It seems to me home/land ownership has been promoted since the beginning of time--"40 acres and a mule," even earlier. I think when Columbus docked the boat there was a mention of the land and owning it.


In all seriousness, taxes have to choke up the dough. Again. Then there's the promise the money "much, if not all" will be returned. Paid back. Okay. When taxes go up it's been the very rare occasion they ever go down again. Even if they do go down, it's marginal.


I guess we're just to trust the government has it all under control.


Sorry, but I have to move to something else. The Presidential debate was scheduled for Friday. McCain wants to suspend it, and the campaign, to take care of these financial issues pending at the House. Good show!


I agree McCain and Obama should be a party to these discussions. Perhaps Obama is not seeing the big picture here.


There was an issue with McCain canceling his Letterman appearance. Well, what is more important, TV air time or our Nation's financial status? I did not see the Letterman show--it comes on too late for me. However, I read some of the stories about it. In my opinion the media really needs to get a life.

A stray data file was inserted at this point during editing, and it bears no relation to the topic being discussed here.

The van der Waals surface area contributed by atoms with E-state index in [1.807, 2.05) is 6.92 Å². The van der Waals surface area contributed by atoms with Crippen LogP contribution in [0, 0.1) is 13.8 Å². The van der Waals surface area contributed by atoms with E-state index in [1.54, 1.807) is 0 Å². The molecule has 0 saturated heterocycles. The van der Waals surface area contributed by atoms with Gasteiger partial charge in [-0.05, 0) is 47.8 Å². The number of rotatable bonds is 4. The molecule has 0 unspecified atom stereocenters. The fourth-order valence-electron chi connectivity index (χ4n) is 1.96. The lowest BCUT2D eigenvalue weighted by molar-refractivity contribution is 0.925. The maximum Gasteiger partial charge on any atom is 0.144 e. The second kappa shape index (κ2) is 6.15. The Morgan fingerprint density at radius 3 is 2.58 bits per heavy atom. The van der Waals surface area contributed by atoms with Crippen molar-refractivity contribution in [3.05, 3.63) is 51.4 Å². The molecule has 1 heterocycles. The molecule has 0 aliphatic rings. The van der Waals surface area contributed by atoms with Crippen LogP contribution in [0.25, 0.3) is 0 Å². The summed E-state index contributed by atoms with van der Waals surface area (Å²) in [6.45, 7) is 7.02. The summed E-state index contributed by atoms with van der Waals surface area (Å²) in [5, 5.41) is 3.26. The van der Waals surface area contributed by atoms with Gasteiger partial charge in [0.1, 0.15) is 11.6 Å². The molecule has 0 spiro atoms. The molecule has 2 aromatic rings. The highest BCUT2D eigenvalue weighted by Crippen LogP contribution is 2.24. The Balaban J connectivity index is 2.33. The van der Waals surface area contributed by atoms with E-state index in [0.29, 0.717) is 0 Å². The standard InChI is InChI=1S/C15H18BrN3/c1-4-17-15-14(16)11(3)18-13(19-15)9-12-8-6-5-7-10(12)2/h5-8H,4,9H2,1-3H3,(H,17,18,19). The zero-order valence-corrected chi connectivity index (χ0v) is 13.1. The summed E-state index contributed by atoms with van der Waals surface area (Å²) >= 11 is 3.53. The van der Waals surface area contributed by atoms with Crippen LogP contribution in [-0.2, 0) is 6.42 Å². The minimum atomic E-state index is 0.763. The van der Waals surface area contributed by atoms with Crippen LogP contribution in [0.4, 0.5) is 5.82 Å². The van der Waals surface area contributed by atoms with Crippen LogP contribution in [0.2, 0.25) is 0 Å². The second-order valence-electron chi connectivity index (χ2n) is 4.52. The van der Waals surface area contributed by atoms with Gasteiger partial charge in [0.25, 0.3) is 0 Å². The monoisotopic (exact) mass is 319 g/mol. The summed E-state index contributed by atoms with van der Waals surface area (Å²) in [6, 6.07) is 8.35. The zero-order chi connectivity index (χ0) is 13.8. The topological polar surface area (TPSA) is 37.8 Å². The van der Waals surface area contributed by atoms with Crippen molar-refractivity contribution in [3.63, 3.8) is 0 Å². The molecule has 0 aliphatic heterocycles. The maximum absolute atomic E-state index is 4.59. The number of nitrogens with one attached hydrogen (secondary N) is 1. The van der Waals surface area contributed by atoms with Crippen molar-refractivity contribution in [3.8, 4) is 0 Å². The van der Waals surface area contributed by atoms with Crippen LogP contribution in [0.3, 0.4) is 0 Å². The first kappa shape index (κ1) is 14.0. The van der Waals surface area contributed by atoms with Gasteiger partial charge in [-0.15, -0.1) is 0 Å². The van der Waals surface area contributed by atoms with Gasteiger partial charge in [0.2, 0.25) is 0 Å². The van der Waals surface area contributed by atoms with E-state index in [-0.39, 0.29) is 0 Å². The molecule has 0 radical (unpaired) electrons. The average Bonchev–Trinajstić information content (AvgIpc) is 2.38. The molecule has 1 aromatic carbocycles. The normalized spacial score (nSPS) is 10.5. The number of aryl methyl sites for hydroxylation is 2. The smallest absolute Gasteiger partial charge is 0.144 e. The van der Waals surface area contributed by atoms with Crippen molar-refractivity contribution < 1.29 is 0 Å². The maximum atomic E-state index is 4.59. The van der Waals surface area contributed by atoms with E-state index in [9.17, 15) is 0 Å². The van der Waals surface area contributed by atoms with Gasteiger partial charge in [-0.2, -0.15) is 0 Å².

Yesterday evening Katie Couric did an interview with Palin...Why, oh why, could Palin not come up with one example of McCain's Maverick-ness. I'll tell you why. Those off the cuff shooting matches of questions and answers are tough. We cannot expect Palin to know every single incident of example.


I'm giving Palin credit here, sometimes I can't remember what happened yesterday. I honestly think Palin is thinking about the here and now rather than regurgitating the past.


All in all, we really need take our blinders off. For the campaign, it's really no secret who's favored by whom. One can really be swayed unless they look beyond what sits before them.